Wisconsin senators in Illinois and Gov. Walker fight for TV time

In urging the 14 Wisconsin Democratic state senators to return from Illinois to the Badger State capitol, Wisconsin Gov. Scott Walker has said repeatedly they have to be “in the arena.” Whether the Wisconsin Dems in Illinois are in the Wisconsin political arena is a point of debate.

But are they staying in the Wisconsin media arena from outside the state border?

The Dems clearly have a structural disadvantage in staying in the local media eye, particularly in the all-important TV eye: They’re not in Madison as usual, where Wisconsin TV can easily cover them.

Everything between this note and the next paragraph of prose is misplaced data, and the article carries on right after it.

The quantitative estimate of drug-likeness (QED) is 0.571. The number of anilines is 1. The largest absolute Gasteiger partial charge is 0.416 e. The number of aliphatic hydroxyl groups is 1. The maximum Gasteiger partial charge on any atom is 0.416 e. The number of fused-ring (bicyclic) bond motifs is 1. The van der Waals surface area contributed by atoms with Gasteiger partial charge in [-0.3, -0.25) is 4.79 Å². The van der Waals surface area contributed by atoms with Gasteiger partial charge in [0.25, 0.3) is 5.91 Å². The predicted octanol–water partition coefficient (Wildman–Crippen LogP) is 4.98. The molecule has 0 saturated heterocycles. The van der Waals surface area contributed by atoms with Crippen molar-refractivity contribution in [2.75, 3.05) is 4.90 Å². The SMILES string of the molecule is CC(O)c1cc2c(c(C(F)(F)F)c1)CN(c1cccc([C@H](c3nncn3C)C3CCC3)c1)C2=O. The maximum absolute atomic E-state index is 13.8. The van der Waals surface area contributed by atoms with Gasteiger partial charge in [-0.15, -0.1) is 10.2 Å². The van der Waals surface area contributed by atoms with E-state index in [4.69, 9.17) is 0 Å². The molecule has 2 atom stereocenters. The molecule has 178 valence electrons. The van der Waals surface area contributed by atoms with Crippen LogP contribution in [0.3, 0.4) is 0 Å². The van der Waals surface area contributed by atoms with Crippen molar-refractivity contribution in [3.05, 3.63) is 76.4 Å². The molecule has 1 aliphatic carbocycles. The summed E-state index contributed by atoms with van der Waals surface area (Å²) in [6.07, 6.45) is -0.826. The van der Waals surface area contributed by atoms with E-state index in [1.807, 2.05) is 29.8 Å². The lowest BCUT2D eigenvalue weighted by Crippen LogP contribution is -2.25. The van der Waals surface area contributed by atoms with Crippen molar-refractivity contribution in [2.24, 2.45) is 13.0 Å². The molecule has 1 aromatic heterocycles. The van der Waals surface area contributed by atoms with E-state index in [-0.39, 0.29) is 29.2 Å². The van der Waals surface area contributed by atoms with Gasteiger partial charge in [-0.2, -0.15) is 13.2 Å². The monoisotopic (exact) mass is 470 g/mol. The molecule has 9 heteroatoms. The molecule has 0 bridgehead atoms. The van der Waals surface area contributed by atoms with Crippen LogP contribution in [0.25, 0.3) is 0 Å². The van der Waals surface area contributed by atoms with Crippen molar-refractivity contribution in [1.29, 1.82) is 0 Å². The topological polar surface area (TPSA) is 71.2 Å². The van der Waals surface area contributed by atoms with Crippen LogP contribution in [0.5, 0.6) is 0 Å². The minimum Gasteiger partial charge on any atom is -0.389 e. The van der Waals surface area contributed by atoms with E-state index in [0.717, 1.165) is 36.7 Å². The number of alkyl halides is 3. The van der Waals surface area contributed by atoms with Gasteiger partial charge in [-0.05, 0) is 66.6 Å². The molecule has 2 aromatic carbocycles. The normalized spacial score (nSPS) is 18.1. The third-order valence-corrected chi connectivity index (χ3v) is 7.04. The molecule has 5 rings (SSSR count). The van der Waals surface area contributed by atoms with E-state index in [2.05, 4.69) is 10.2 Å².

How’s the war for TV going?

For anyone not aware, the 14 Senate Democrats left Wisconsin one week ago to prevent a vote on Walker’s budget repair bill, which cuts state worker pay and benefits and eliminates most collective bargaining rights for most employees. The Senate Republican majority needs at least one Democrat to attend a floor session reach the quorum needed to allow a vote. By staying out of state, the Dems are stopping the Senate Republicans, who are in the majority, from passing the bill.

Republican Walker has taken full advantage of the Dems’ absence and his stature as governor, becoming a common face on TV and print in Wisconsin and nationally. He’s held numerous news conferences. He’s conducted many local and national one-on-one interviews, including a live session on ABC’s “Good Morning” with host George Stephanopoulus.